Herbfacts

LEMON BALM

(melissa officinalis)

Botanical family: Lamiaceae
Parts used: Leaves
Main active constituents: Flavonoids, polyphenols, volatile oils
Actions: Anti-depressant, anti-spasmodic, antiviral, relaxant
Good for: Anxiety, an attack of the nerves, digestion problems, cold sores, sleep disorders
Available forms: Tea, tincture, capsule, essential oil.

Native to the Eastern Mediterranean, lemon balm is a perennial herb which now grows wild all over Europe. A member of the mint family, it grows up to 70cm high and in the spring and summer clusters of small, light yellow flowers appear where the leaves meet the stem. Rubbing your fingers on the leaves releases a lovely lemony smell.

History of Lemon Balm

Lemon balm has been used for thousands of years as a feel-good mood lifter. It is often mentioned in the Greek and Latin classics and the ancients commonly steeped lemon balm leaves in wine to help bring fevers down and to lift the spirits. It has also been used traditionally in liqueurs such as Benedictine.

It was used in the Middle Ages to reduce stress and anxiety, promote sleep, improve appetite and ease the pain and discomfort associated with poor digestion such as flatulence and bloating as well as colic.

Current uses of Lemon Balm

ANXIETY, LOW MOOD AND INSOMNIA

Research shows that components in lemon balm’s volatile oils, such as citral and citronella, have antispasmodic properties that have a calming effect on the central nervous system and it is now often used, sometimes with valerian, as a relaxing tonic.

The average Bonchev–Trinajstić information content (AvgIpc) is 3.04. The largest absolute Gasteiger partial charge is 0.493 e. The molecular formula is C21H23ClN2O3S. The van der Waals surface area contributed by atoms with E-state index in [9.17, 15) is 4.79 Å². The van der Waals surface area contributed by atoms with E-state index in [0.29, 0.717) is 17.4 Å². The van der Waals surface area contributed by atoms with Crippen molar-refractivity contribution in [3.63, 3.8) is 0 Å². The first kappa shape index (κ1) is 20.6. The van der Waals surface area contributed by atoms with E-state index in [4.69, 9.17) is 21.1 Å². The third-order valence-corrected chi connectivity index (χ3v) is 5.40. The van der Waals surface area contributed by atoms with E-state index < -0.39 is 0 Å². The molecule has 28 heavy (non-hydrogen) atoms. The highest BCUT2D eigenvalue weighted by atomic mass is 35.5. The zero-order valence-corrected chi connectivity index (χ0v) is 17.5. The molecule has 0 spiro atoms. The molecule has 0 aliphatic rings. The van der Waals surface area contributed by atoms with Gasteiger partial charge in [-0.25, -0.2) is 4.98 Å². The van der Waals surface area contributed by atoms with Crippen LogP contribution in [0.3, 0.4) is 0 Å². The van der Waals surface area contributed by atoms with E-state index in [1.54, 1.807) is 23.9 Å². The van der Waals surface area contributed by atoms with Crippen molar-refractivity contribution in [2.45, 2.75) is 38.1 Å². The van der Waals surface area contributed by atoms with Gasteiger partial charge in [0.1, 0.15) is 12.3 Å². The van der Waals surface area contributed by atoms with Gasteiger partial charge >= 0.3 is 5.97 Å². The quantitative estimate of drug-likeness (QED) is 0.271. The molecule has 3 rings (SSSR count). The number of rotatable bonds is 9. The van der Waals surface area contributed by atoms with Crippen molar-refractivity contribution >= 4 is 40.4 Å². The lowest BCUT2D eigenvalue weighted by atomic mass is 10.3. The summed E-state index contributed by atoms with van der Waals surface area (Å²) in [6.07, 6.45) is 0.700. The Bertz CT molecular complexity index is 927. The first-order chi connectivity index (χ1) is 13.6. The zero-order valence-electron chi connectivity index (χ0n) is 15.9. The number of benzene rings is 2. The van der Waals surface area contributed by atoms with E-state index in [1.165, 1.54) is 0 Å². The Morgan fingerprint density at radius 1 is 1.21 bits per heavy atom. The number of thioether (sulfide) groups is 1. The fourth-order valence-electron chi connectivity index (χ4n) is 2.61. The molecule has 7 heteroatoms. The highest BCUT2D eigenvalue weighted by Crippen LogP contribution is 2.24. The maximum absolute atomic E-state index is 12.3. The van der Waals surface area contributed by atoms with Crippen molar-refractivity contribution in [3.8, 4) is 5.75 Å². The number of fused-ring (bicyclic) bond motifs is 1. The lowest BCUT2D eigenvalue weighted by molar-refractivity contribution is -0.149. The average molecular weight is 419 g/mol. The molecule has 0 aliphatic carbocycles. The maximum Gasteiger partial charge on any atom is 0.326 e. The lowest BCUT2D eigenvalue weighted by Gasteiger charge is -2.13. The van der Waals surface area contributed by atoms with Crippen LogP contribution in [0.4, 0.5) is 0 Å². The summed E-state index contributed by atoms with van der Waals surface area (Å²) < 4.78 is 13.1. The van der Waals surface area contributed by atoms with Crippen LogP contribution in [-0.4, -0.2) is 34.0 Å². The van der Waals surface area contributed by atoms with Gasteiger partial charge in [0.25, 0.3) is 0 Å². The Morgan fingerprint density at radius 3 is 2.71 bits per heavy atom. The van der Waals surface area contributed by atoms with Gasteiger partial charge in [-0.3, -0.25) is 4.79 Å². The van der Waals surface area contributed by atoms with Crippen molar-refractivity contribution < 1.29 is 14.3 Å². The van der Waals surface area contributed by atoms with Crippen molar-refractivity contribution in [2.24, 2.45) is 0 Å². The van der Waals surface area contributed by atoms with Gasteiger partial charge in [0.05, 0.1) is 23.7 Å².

DIGESTION

Lemon balm is often used to treat intestinal problems such as sluggish digestion, bloating, wind and flatulence.

COLD SORES

Research also shows lemon balm to be effective against the Herpes simplex virus (HSV), which is responsible for cold sores. In one study of 116 people with HSV, those who applied lemon balm cream to their sores experienced significant improvement after just two days.

INSECT REPELLANT

An infusion or tincture can be used to keep insects away.

How to take Lemon Balm

Tablets and capsules for oral administration are available and creams are available for topical use.
Oral administration: 2-3 g of the dried herb can be taken two to three times daily.
Topical use: Creams containing 1% of a dried aqueous extract (70:1) should be applied 2-4 times daily.

Watchpoints

If taking sedatives for sleep problems or anxiety you should consult your GP before taking lemon balm.